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J Immunol. 2011 Apr 1;186(7):4375-87. doi: 10.4049/jimmunol.1003020. Epub 2011 Feb 25.

The danger signal, extracellular ATP, is a sensor for an airborne allergen and triggers IL-33 release and innate Th2-type responses.

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Division of Allergic Diseases, Department of Internal Medicine, Mayo Clinic, Rochester, MN 55905, USA.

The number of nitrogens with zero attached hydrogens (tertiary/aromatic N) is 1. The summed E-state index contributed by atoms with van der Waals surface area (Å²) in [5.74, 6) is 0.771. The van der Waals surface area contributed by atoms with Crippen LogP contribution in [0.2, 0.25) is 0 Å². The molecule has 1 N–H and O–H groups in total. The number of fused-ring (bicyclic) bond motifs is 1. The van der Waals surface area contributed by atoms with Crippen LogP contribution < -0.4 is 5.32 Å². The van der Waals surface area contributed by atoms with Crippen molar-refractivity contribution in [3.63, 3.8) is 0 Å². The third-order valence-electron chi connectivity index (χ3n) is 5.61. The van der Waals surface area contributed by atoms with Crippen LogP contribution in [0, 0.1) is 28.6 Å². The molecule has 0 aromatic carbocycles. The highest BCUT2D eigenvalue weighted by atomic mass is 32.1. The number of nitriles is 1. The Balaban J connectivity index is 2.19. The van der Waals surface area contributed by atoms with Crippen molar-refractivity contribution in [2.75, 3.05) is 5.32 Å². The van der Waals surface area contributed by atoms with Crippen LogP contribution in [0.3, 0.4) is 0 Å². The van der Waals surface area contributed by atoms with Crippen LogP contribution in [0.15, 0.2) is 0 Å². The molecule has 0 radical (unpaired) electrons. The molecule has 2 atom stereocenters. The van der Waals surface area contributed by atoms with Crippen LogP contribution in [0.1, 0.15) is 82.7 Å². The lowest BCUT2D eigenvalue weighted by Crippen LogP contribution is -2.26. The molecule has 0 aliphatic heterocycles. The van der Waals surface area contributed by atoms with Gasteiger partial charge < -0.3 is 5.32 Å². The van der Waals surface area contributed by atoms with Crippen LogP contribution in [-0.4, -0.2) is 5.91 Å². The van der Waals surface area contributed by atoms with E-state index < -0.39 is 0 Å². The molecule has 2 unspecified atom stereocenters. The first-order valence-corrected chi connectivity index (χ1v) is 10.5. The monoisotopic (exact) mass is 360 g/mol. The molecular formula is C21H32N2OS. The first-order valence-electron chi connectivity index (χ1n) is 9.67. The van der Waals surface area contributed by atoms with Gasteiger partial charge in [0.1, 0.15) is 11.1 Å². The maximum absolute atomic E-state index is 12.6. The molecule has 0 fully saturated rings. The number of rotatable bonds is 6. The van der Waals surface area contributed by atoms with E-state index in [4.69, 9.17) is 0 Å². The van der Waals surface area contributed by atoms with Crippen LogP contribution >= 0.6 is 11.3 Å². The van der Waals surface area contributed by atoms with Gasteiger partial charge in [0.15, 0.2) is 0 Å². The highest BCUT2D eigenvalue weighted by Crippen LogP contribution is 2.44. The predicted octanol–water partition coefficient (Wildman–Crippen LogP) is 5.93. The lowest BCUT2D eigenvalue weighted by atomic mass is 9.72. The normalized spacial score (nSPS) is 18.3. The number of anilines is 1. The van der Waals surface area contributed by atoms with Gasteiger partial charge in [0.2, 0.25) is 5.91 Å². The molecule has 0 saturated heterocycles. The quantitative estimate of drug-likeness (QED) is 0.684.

The molecular mechanisms underlying the initiation of innate and adaptive proallergic Th2-type responses in the airways are not well understood. IL-33 is a new member of the IL-1 family of molecules that is implicated in Th2-type responses. Airway exposure of naive mice to a common environmental aeroallergen, the fungus Alternaria alternata, induces rapid release of IL-33 into the airway lumen, followed by innate Th2-type responses. Biologically active IL-33 is constitutively stored in the nuclei of human airway epithelial cells. Exposing these epithelial cells to A. alternata releases IL-33 extracellularly in vitro. Allergen exposure also induces acute extracellular accumulation of a danger signal, ATP; autocrine ATP sustains increases in intracellular Ca(2+) concentration and releases IL-33 through activation of P2 purinergic receptors. Pharmacological inhibitors of purinergic receptors or deficiency in the P2Y2 gene abrogate IL-33 release and Th2-type responses in the Alternaria-induced airway inflammation model in naive mice, emphasizing the essential roles for ATP and the P2Y(2) receptor. Thus, ATP and purinergic signaling in the respiratory epithelium are critical sensors for airway exposure to airborne allergens, and they may provide novel opportunities to dampen the hypersensitivity response in Th2-type airway diseases such as asthma.

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